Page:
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From apps to smart pills, new digital tools are tackling this costly problem

Patients who do not take their medication or follow through on doctor-prescribed treatments are a common – and costly – problem. A recent study published in the American Journal of Managed Care examined more than 857,000 patients mostly being treated for chronic conditions such as diabetes, hypertension, and high cholesterol. The patients were undergoing more than 1.2 million distinct therapies.Read More

The alarm on your smartphone buzzes next to your bed. You get up, check your FitBit to see how many hours of sleep you logged, then pull up your calendar on your Apple watch. “Alexa, what’s today’s weather report?” you ask your Bluetooth speaker. As you’re using your daily meditation app, you get a FaceTime call from your daughter in college. All this technology is great, right? So easy, so useful, so … harmful?Read More

In the first half of 2016 alone, there were 263 health data breaches, reports Healthcare IT News. The number of individuals affected by a protected health information breach skyrocketed from less than 600,000 in 2010 to just under 112 million in 2015, according to the U.S. Department of Health and Human Services.

Protected health information (PHI) is a prime target for hackers and cyber criminals because in many cases it is easier to steal than credit card data or financial records. It’s also far more valuable, since health records contain all of a patient’s personal, medical, and financial data. Are you doing enough to protect yourself, your practice, and your patients?Read More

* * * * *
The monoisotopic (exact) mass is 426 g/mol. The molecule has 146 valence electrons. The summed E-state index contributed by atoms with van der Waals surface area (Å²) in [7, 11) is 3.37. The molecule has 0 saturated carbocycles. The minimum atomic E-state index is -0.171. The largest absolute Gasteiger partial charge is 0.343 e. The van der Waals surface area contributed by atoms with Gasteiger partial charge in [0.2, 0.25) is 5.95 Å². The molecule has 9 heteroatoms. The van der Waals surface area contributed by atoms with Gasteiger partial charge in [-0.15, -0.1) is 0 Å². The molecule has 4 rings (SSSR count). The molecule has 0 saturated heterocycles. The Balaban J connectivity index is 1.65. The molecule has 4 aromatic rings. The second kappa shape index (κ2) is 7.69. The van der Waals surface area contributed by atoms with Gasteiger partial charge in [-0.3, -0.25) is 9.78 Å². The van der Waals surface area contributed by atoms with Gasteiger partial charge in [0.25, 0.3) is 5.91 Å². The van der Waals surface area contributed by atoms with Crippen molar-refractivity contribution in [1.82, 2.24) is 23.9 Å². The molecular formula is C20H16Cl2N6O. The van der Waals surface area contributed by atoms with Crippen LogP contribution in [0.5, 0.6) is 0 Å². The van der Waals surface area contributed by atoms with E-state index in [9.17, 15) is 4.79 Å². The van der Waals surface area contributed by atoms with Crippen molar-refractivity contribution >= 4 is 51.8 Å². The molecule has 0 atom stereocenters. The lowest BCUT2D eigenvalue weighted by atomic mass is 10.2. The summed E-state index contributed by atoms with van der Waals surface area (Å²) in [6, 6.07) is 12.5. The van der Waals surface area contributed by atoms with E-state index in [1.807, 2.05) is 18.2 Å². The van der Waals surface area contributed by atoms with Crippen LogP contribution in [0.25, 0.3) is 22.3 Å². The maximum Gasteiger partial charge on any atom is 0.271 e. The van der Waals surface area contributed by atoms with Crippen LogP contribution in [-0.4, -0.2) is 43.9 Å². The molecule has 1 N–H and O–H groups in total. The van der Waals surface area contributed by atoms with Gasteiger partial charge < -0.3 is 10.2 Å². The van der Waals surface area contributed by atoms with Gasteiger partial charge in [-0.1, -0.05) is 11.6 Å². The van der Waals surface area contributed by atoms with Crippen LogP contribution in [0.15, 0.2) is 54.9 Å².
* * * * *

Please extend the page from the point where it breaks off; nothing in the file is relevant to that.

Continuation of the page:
The hottest fitness app of 2016 wasn’t intended to be a fitness app at all. A week after Pokémon Go launched in July, it had an estimated 7.5 million downloads, reported MobiHealthNews. And on average, users were spending twice the amount of time engaged with the enormously popular app than they were on apps like Snapchat and Twitter. Using augmented reality, phone cameras, and GPS, Pokémon Go requires players to move around in order to capture monsters in real life.Read More

We predicted that virtual reality (VR) would be a trend in health care in 2016, and it looks like we were right. Some are calling this “the year of VR,” thanks to the wave of new, relatively affordable devices now available. Market research firm IDC projects that shipments of virtual reality devices will increase by over 2400% this year. That includes mobile headsets that are powered by smartphones as well as “tethered” headsets that are wired to a PC. Global Industry Analysts projects that the worldwide market for virtual reality in health care will reach $3.8 billion by 2020.Read More